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I restarted piano after not having played or had lessons since college. Since I was 65, that was a long time. I picked up a couple of adult beginner books and went through them on my own for a couple of months and the reading came back fairly quickly. When I purchased a book and started on the Chopin waltz in a minor, posthumous, I quickly realized I needed a teacher and started taking lessons. They were in person but are now on Zoom. I use an IPad, use original sound and the sound is quite good.
When I tried to just use my laptop, it was terrible. I kept going in and out and my teacher said he could not hear me half the time. I think that can probably be solved by using an external microphone. I have an HO laptop and the microphones on it does not work for music. I just bought an older version of an IPad for about $200 and I am
Very happy with it. It does depend on what type of music your wife wants to play. If she wants to play classical, a teacher is the best option. Zoom is not as good as in person but with the right set up it can be quite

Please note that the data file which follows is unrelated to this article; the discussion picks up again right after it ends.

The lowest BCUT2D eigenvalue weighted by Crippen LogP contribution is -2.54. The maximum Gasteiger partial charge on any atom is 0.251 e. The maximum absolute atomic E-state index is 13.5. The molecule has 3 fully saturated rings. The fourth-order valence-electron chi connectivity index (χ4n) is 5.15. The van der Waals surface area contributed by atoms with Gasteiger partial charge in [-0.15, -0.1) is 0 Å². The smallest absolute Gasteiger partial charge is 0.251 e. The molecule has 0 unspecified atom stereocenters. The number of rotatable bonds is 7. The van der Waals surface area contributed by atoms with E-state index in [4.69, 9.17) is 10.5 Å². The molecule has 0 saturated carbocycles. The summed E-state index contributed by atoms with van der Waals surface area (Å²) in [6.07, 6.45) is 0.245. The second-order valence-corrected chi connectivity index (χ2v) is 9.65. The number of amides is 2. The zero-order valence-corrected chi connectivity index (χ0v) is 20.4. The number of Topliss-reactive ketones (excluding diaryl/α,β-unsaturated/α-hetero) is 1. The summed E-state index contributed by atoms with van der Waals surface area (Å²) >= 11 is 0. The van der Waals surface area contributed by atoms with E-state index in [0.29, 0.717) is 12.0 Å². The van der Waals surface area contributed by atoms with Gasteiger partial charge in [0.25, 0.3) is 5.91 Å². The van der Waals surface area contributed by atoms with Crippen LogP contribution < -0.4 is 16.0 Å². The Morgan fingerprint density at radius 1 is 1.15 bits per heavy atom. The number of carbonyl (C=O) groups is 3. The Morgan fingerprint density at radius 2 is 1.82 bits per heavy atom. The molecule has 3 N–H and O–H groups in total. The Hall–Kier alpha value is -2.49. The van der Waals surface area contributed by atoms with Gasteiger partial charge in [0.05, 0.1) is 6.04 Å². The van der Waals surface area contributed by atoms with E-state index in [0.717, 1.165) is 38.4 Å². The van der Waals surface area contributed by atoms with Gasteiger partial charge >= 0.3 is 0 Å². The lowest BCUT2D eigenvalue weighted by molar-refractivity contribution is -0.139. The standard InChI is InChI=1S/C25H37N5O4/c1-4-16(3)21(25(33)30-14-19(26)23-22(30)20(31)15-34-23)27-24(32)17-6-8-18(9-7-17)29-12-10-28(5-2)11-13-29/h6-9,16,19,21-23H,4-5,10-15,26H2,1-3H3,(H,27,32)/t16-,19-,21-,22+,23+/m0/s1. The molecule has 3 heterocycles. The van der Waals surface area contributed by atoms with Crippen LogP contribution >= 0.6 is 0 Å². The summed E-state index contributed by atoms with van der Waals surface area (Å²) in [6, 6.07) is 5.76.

Effective.


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Originally Posted by WeakLeftHand
Hi Atacama40. Welcome to the forum.

I'm going to say the appropriate recommendation might depend on what your wife wants to achieve. What style of music does your wife want to play and how far does she want to go? How "serious" does she want to take this endeavor? And also, how far did she go as a child? (I'm going to assume she wants to start from the beginning.)

I kicked off my piano journey by signing up for a 1-month free trial of Piano Marvel. I loved it SO much I bought a 1-year subscription. I shouldn't have done that because I ended up only using 1 month of my 1-year subscription. The reason for this was that I realized quickly that I wanted to go in a different direction. Piano Marvel is very fun and many people enjoy it but it just wasn't the right fit for me.

I then purchased Faber's Adult All-In-One Level 1 and did a couple of units by myself. Then, I realized I wanted a teacher, which I got and we finished the Faber book together.